Stormy things happen to us and to other people around us. Like John and the Christians of his time, there are personal, social, religious, economic, and political challenges to endure. Yet, we are loved by Jesus Christ, the faithful witness who sacrificed everything to free us from the tyranny of sin and death. We are called by Jesus Christ, the Supreme Ruler above every other authority in the world.
I’ve noticed that most people enter cemeteries with heavy hearts and a slow gait. Mary may have approached Jesus’ tomb that way, but she definitely did not leave it like that. A dramatic transformation took place while in that cemetery, from grief to joy and despair to hope. What made the difference?
Do you see Jeremiah’s point? If we wait until the “right” moment comes for us to begin to celebrate God’s blessings, we miss so much in the meantime. And, we show our lack of faith. The time is now, to take joy not only in the blessings God gives us, but to celebrate in anticipation of what God has yet to do through us. Why? Because God is in the anticipation. We are to celebrate who we are right now, with the anticipation that we will become even more, even better, with God’s leadership and grace.
Just as Advent invites us to think about a God who comes to us, as distinct from a God who is unapproachable, so it encourages us to be accessible, or better yet, go to those who need our help. Who would that be? With God’s guidance and help, reach out to them this week. Go sit with them in “The Waiting Place.”
The Christian hope is not some positive thinking that if I just believe it, it will be so.The Christian hope is that God is real, God is in control, and God does not forget us.In our trials in this life and in our journey to the next, God does not let us go.
Many churches will mark the beginning of Advent on Sunday, a month-long reflection on the meaning of Jesus' birth. It's far more significant than simply encouraging retail outlets to say "Merry Christmas."
What if we changed the way we relate to one another? What if we treated each other the way Jesus treated his neighbors? What if we lived our lives the way he did? What if we arranged our values and priorities the way he did? Wouldn’t it make the world better and eliminate a lot of pain and suffering?
Hope in God's grace gives us strength to love bruised, battered, and oppressed people. That hope gives us strength to challenge entrenched forces of injustice and oppression. Hope in God's grace lifts us when we fall, strengthens us in times of weakness, quiets our trembling hearts, and gives redemptive meaning to our efforts. When we live in the power of God's grace with that kind of hope, we are more than witnesses about God's grace. We are, like Martin King and so many hopeful soldiers of faith, partners with Christ, and instruments of God's gracious purpose to redeem people and the world from the depths of sin. Amen.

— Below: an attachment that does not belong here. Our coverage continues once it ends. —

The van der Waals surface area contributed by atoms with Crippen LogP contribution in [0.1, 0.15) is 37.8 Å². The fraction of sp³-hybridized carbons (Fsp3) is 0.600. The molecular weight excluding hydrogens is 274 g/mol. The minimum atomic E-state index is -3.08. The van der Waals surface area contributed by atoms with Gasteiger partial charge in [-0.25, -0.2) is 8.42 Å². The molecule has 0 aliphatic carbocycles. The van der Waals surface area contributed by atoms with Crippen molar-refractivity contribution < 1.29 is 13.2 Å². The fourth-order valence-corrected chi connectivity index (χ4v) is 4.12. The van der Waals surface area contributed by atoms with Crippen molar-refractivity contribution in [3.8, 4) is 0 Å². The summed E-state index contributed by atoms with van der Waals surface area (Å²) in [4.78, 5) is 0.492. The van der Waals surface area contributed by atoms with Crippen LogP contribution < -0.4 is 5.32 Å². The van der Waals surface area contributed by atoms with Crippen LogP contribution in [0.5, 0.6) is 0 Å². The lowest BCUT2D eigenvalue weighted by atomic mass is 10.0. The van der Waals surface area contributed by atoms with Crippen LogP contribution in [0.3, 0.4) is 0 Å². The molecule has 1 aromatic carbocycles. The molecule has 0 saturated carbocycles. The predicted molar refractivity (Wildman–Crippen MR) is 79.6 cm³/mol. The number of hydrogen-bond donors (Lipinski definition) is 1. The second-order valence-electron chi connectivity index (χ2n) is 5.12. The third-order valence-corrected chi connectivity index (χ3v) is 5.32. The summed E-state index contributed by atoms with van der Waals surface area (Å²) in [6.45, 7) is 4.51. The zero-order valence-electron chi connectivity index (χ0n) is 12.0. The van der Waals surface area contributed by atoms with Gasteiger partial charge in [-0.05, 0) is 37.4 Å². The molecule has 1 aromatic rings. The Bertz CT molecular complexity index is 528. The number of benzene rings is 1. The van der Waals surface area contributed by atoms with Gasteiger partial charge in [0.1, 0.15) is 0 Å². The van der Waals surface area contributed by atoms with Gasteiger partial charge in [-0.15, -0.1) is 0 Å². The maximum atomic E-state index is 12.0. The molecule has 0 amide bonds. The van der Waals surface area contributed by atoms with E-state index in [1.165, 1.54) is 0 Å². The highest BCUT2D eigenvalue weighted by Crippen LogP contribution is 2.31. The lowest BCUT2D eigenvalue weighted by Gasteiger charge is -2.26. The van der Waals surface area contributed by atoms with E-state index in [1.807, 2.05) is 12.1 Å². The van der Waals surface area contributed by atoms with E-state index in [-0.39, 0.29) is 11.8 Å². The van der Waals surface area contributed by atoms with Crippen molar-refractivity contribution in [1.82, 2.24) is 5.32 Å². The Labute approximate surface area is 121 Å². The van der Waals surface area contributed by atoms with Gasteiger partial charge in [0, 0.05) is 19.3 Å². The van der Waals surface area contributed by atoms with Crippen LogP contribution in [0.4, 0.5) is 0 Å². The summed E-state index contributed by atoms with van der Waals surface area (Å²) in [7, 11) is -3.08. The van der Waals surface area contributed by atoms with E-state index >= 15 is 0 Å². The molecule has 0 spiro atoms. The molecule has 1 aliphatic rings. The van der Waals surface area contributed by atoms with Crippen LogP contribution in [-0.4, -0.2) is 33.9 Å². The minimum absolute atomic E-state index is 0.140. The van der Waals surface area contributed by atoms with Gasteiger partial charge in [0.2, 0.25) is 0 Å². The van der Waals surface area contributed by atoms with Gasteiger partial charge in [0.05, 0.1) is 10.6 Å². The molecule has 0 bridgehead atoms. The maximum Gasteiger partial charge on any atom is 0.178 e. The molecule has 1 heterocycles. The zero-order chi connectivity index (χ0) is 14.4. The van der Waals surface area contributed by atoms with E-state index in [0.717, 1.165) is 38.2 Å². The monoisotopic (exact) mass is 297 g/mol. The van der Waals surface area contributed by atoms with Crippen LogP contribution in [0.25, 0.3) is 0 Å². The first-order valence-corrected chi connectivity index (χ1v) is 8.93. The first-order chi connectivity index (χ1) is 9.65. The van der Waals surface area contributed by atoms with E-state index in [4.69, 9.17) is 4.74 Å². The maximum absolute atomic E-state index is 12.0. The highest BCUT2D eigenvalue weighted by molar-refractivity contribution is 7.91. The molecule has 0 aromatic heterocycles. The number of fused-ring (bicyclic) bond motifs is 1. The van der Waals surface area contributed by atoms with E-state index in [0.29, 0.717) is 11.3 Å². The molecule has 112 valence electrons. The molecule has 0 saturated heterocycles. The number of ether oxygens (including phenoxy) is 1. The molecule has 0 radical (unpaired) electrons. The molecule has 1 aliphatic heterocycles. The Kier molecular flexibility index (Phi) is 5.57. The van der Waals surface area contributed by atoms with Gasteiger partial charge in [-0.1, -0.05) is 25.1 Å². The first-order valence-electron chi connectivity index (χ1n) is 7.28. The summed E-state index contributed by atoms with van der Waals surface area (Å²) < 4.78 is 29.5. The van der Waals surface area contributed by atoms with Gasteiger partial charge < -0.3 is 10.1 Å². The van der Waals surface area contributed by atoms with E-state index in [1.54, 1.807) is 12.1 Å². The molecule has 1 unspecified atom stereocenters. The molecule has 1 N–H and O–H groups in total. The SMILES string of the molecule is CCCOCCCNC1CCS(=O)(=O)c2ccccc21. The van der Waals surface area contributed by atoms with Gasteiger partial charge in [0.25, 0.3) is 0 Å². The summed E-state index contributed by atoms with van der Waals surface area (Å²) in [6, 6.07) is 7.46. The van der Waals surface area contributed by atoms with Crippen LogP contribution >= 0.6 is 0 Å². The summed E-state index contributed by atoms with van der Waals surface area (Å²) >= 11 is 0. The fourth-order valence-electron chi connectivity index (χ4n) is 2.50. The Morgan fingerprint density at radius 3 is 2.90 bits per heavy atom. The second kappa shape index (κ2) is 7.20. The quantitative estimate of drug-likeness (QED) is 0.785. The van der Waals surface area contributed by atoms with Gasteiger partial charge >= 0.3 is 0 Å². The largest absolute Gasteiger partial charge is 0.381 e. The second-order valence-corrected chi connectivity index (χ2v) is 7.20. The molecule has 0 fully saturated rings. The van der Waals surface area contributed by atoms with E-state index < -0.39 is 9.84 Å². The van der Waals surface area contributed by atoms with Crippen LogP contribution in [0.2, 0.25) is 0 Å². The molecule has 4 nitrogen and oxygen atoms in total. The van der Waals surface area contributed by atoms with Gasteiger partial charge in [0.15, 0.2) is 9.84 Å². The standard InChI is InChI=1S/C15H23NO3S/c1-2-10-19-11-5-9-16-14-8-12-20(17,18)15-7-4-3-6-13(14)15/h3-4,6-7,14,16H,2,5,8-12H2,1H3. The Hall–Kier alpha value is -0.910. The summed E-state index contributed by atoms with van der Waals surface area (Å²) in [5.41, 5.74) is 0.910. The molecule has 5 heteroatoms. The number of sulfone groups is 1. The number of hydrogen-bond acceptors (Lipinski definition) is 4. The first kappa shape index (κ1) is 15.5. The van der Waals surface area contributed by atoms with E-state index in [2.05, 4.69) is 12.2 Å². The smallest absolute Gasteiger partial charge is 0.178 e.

Ministry is contagious. There is nothing as fulfilling and meaningful as helping someone who is struggling. There is nothing as inspirational, either. Whose story inspired you? Who has been inspired by your story? I am convinced that you will have the opportunity to write another chapter this week. Make it a good one.
But when the pains of contractions begin there is a complete and utter disruption of life-as-usual. Chaos prevails, not order. Panic, not reason. Other plans have been made; they’ll have to be pushed aside. Something larger and stronger – something inevitable and unchangeable – is now in charge. The birth will occur – not neatly, not logically or in straightforward fashion – but in “messy waves of fear and pain, plateaus of waiting and spikes of recognition and joy that culminate in new life.”
Follow Mark’s example and share your faith. Tell them what the empty tomb means to you. Talk about your faith in a loving God who walks every step of your journey with you providing the strength, courage, wisdom and confidence you need to endure and overcome life’s hardships. Be specific and tell them about a time in your life when God took the worst circumstance in your life and made good come from it. Tell them about the re-birth of your faith.
A week of pastoral ministry reveals people who want something more. A desire for authentic experiences. A revival of social consciousness. A repudiation of American waste. For this type of church, there's a great future.
There is not enough money to solve all the world’s problems, but there is enough God. There is not enough time to accomplish all we hope in life, but there is enough God. There are not enough resources to guarantee we will never experience the loss of key relationships, but there is enough God.
I have noticed that many times hope comes from the unlikeliest places. Who would have thought that a Galilean carpenter by the name of Jesus could have lifted his people from despair two thousand years ago? Who would have predicted that good news would come from such a commoner? He was the unlikeliest of candidates.
Hopefully, none of us will have a harrowing experience like the passengers on Flight 1549. But you never know when you are going to get caught in an emergency situation. If you suddenly find yourself facing potentially traumatic circumstances, remember the lessons learned from that falling, and later floating, plane.
Sitting around the dinner table with friends talk turned to the war and our frustrations with so much that is wrong with our world. Someone said they were tired of politicians who kept up the shell games of half-truths. Another volunteered that they were tired of worrying about economy and oil and terrorism and the bleak future. Someone said they were just tired of saying goodbye to some special people who had made their own journey just a little easier. The more we talked, the more hopeless we became.